Thomas Jefferson Papers

To Thomas Jefferson from Marc Auguste Pictet, 1 January 17[95]

From Marc Auguste Pictet

Paris January the 1st. 17[95]


Though personally unknown to you, I have some reasons to believe that my name has been mentioned to you by a friend who was endeavouring to shelter us against the Tempest which so […] destroyed Geneva in July last. Circumstances have taken since a less severe turn and we are mostly indebted for our actual welfare to Mr. Adet who succeeded to Soulavie in the office of Resident at Geneva for the French Republick, and whom we are now most Sincerely regretting. The unrivalled Candour and rectitude of Judgement of this truly good Man will carry him clear through the most delicate missions and his well Stored head will procure him a favorable reception among the learned in your country. A common taste for the same branch of natural Sciences drove us towards one another and a moral affinity made us friends in a Short time; and when his new dignity tore him away from us to another hemisphere, not only myself, but every citizen of Geneva felt a most irreparable loss, and he was accompanied with the warmest thanks and vows of the whole people.

Particular circumstance has brought me here for a few days about the time that excellent man is Setting out for the united States. I begged of him the favor of taking this letter with him to have it carried Safely. I am still ignorant Sir, how far the ideas of my English friend will have been found executable and I can not but wish that they may be welcomed.

Our Situation is not however so desperate as it was at the time he wrote; no imminent danger is at the door, but a Slow consumption is to be feared; we must certainly die for our country in Some circumstances; we must perhaps in others accompany her to the grave but we are not bound to die with her, and we must think for our children. I have had a communication of my friends proposals and am approving of them so far as I am concerned in the affair. I am waiting with no Small anxiety for the answers, and indulging in the mean time the thought of Mineralogical and Geological excursions in a world entirely new to me and which brings on a number of instructive comparisons between analogous facts and natural phenomena. The reading of your precious Notes on Virginia Started many such comparisons and I can not but most ardently wish to be once enabled to realize them. I have the honor to be Sir Your most humble most obedt. Servt.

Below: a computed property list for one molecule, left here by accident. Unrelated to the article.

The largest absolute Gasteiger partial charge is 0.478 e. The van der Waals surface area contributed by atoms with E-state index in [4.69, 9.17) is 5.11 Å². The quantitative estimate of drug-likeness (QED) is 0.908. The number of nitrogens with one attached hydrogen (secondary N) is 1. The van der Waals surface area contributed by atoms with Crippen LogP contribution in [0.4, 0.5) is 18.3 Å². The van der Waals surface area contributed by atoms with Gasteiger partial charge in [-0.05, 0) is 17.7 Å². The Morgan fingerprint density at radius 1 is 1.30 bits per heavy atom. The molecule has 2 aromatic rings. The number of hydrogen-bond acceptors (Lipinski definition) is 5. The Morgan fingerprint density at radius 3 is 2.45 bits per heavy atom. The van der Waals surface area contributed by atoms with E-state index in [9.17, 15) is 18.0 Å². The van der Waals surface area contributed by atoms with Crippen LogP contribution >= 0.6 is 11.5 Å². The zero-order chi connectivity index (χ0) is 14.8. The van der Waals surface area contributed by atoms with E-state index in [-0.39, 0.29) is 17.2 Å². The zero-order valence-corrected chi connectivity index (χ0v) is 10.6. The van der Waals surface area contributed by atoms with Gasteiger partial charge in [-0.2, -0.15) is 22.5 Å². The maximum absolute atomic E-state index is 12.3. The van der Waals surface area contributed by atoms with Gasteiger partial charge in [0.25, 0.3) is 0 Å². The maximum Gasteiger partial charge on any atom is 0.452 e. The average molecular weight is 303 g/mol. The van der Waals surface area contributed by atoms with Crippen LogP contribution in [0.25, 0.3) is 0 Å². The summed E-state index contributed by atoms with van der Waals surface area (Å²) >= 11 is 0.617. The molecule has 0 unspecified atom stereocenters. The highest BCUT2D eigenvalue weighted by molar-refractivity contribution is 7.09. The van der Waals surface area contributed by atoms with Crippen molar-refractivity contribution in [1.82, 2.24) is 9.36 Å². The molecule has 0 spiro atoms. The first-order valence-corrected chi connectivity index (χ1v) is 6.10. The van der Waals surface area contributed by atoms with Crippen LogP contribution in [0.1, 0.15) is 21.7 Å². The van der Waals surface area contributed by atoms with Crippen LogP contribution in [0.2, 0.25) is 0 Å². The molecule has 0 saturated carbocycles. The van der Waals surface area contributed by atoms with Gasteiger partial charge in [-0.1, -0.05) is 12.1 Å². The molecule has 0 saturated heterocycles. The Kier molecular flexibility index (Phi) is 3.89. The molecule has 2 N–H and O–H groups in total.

Prof. of Philosophy at Geneva

RC (DLC); torn at corner; one word illegible; endorsed by TJ as received 22 Sep. 1795 and so recorded in SJL. Enclosed in Pierre Auguste Adet to TJ, 9 Sep. 1795.

Marc Auguste Pictet or Pictet-Turrettini (1752–1825), trained as a lawyer, was a distinguished Swiss natural scientist and professor of natural philosophy at the Academy of Geneva whose forced flight to France in the wake of the Genevan revolution of the previous year made him a strong supporter of the plan of his friend François D’Ivernois for transplanting this institution of higher learning to America. In 1798 Pictet was one of the Swiss negotiators who helped to arrange the terms of the French annexation of Switzerland, and under Napoleon he served as a member of the Tribunate, 1802–07, and as an inspector general of the Imperial University, 1808–15. After the Emperor’s fall from power Pictet returned to Switzerland and concentrated on his scientific studies for the remainder of his life (DSB description begins Charles C. Gillispie, ed., Dictionary of Scientific Biography, New York, 1970–80, 16 vols. description ends ; Biographie universelle, ancienne et moderne, new ed., 45 vols. [Paris, 1843–65], xxxiii, 208–10).

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